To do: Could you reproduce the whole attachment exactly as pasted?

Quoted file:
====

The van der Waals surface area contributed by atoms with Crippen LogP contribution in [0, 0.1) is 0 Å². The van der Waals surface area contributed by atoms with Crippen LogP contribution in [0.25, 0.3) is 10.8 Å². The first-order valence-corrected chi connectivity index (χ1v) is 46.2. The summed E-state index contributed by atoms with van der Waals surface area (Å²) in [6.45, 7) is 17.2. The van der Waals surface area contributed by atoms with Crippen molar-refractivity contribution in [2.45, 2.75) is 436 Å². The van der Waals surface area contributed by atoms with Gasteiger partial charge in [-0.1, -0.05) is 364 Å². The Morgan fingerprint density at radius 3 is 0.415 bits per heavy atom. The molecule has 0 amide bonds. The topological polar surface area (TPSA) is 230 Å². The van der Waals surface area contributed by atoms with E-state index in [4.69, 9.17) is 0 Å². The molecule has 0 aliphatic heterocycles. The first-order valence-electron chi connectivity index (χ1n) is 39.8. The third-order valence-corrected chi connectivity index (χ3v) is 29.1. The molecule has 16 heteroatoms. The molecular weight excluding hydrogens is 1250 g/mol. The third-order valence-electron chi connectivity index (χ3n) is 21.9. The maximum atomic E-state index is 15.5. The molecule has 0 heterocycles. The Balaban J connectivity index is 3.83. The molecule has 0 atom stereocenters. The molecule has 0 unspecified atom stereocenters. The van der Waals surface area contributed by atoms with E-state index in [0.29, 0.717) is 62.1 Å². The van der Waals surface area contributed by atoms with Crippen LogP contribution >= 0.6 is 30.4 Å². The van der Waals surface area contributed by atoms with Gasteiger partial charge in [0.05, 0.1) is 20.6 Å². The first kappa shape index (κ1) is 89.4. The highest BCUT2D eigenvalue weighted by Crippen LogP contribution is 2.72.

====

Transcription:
The van der Waals surface area contributed by atoms with Crippen LogP contribution in [0, 0.1) is 0 Å². The van der Waals surface area contributed by atoms with Crippen LogP contribution in [0.25, 0.3) is 10.8 Å². The first-order valence-corrected chi connectivity index (χ1v) is 46.2. The summed E-state index contributed by atoms with van der Waals surface area (Å²) in [6.45, 7) is 17.2. The van der Waals surface area contributed by atoms with Crippen molar-refractivity contribution in [2.45, 2.75) is 436 Å². The van der Waals surface area contributed by atoms with Gasteiger partial charge in [-0.1, -0.05) is 364 Å². The Morgan fingerprint density at radius 3 is 0.415 bits per heavy atom. The molecule has 0 amide bonds. The topological polar surface area (TPSA) is 230 Å². The van der Waals surface area contributed by atoms with E-state index in [4.69, 9.17) is 0 Å². The molecule has 0 aliphatic heterocycles. The first-order valence-electron chi connectivity index (χ1n) is 39.8. The third-order valence-corrected chi connectivity index (χ3v) is 29.1. The molecule has 16 heteroatoms. The molecular weight excluding hydrogens is 1250 g/mol. The third-order valence-electron chi connectivity index (χ3n) is 21.9. The maximum atomic E-state index is 15.5. The molecule has 0 heterocycles. The Balaban J connectivity index is 3.83. The molecule has 0 atom stereocenters. The molecule has 0 unspecified atom stereocenters. The van der Waals surface area contributed by atoms with E-state index in [0.29, 0.717) is 62.1 Å². The van der Waals surface area contributed by atoms with Crippen LogP contribution >= 0.6 is 30.4 Å². The van der Waals surface area contributed by atoms with Gasteiger partial charge in [0.05, 0.1) is 20.6 Å². The first kappa shape index (κ1) is 89.4. The highest BCUT2D eigenvalue weighted by Crippen LogP contribution is 2.72.